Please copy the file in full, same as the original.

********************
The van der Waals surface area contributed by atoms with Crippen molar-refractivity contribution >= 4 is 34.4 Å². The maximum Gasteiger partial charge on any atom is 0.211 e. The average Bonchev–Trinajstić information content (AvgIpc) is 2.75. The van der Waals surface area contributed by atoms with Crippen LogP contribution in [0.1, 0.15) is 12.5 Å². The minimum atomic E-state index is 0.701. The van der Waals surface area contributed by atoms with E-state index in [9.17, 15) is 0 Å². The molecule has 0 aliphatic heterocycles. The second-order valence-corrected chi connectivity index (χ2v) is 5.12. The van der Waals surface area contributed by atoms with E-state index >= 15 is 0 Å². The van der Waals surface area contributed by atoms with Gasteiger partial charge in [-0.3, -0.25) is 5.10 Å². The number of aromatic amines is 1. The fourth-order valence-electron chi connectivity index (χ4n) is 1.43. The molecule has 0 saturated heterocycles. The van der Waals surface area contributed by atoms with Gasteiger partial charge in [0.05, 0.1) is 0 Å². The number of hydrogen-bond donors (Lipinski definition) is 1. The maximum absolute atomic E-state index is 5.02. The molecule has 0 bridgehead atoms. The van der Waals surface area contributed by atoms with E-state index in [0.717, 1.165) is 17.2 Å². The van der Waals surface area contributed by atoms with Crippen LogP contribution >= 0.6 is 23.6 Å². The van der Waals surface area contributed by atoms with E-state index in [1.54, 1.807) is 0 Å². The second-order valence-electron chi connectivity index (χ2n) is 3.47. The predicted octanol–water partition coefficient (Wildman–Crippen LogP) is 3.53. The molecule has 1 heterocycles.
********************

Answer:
The van der Waals surface area contributed by atoms with Crippen molar-refractivity contribution >= 4 is 34.4 Å². The maximum Gasteiger partial charge on any atom is 0.211 e. The average Bonchev–Trinajstić information content (AvgIpc) is 2.75. The van der Waals surface area contributed by atoms with Crippen LogP contribution in [0.1, 0.15) is 12.5 Å². The minimum atomic E-state index is 0.701. The van der Waals surface area contributed by atoms with E-state index in [9.17, 15) is 0 Å². The molecule has 0 aliphatic heterocycles. The second-order valence-corrected chi connectivity index (χ2v) is 5.12. The van der Waals surface area contributed by atoms with E-state index >= 15 is 0 Å². The van der Waals surface area contributed by atoms with Gasteiger partial charge in [-0.3, -0.25) is 5.10 Å². The number of aromatic amines is 1. The fourth-order valence-electron chi connectivity index (χ4n) is 1.43. The molecule has 0 saturated heterocycles. The van der Waals surface area contributed by atoms with Gasteiger partial charge in [0.05, 0.1) is 0 Å². The number of hydrogen-bond donors (Lipinski definition) is 1. The maximum absolute atomic E-state index is 5.02. The molecule has 0 bridgehead atoms. The van der Waals surface area contributed by atoms with E-state index in [0.717, 1.165) is 17.2 Å². The van der Waals surface area contributed by atoms with Crippen LogP contribution >= 0.6 is 23.6 Å². The van der Waals surface area contributed by atoms with E-state index in [1.54, 1.807) is 0 Å². The second-order valence-electron chi connectivity index (χ2n) is 3.47. The predicted octanol–water partition coefficient (Wildman–Crippen LogP) is 3.53. The molecule has 1 heterocycles.